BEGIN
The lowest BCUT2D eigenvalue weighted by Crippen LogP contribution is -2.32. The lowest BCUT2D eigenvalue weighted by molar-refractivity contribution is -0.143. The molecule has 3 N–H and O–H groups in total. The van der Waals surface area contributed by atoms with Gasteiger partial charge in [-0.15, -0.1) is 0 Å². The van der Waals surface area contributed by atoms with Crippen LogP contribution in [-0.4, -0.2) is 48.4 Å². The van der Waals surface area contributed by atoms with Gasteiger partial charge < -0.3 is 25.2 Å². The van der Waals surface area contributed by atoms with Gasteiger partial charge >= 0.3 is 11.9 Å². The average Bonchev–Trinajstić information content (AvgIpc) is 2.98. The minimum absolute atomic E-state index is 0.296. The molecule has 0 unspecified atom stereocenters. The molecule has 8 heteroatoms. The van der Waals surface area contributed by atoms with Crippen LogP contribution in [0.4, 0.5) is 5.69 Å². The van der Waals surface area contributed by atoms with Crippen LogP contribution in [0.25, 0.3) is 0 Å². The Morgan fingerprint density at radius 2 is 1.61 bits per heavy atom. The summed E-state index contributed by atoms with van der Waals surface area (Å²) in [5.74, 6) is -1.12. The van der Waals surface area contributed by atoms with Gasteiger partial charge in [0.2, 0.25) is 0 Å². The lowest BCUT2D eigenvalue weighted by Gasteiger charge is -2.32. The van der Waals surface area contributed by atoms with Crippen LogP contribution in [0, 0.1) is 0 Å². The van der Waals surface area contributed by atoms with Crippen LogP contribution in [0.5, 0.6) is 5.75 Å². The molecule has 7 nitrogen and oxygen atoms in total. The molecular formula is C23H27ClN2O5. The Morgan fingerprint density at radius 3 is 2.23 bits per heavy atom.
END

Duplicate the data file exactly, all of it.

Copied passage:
The lowest BCUT2D eigenvalue weighted by Crippen LogP contribution is -2.32. The lowest BCUT2D eigenvalue weighted by molar-refractivity contribution is -0.143. The molecule has 3 N–H and O–H groups in total. The van der Waals surface area contributed by atoms with Gasteiger partial charge in [-0.15, -0.1) is 0 Å². The van der Waals surface area contributed by atoms with Crippen LogP contribution in [-0.4, -0.2) is 48.4 Å². The van der Waals surface area contributed by atoms with Gasteiger partial charge < -0.3 is 25.2 Å². The van der Waals surface area contributed by atoms with Gasteiger partial charge >= 0.3 is 11.9 Å². The average Bonchev–Trinajstić information content (AvgIpc) is 2.98. The minimum absolute atomic E-state index is 0.296. The molecule has 0 unspecified atom stereocenters. The molecule has 8 heteroatoms. The van der Waals surface area contributed by atoms with Crippen LogP contribution in [0.4, 0.5) is 5.69 Å². The van der Waals surface area contributed by atoms with Crippen LogP contribution in [0.25, 0.3) is 0 Å². The Morgan fingerprint density at radius 2 is 1.61 bits per heavy atom. The summed E-state index contributed by atoms with van der Waals surface area (Å²) in [5.74, 6) is -1.12. The van der Waals surface area contributed by atoms with Gasteiger partial charge in [0.2, 0.25) is 0 Å². The lowest BCUT2D eigenvalue weighted by Gasteiger charge is -2.32. The van der Waals surface area contributed by atoms with Crippen LogP contribution in [0, 0.1) is 0 Å². The van der Waals surface area contributed by atoms with Crippen LogP contribution in [0.5, 0.6) is 5.75 Å². The molecule has 7 nitrogen and oxygen atoms in total. The molecular formula is C23H27ClN2O5. The Morgan fingerprint density at radius 3 is 2.23 bits per heavy atom.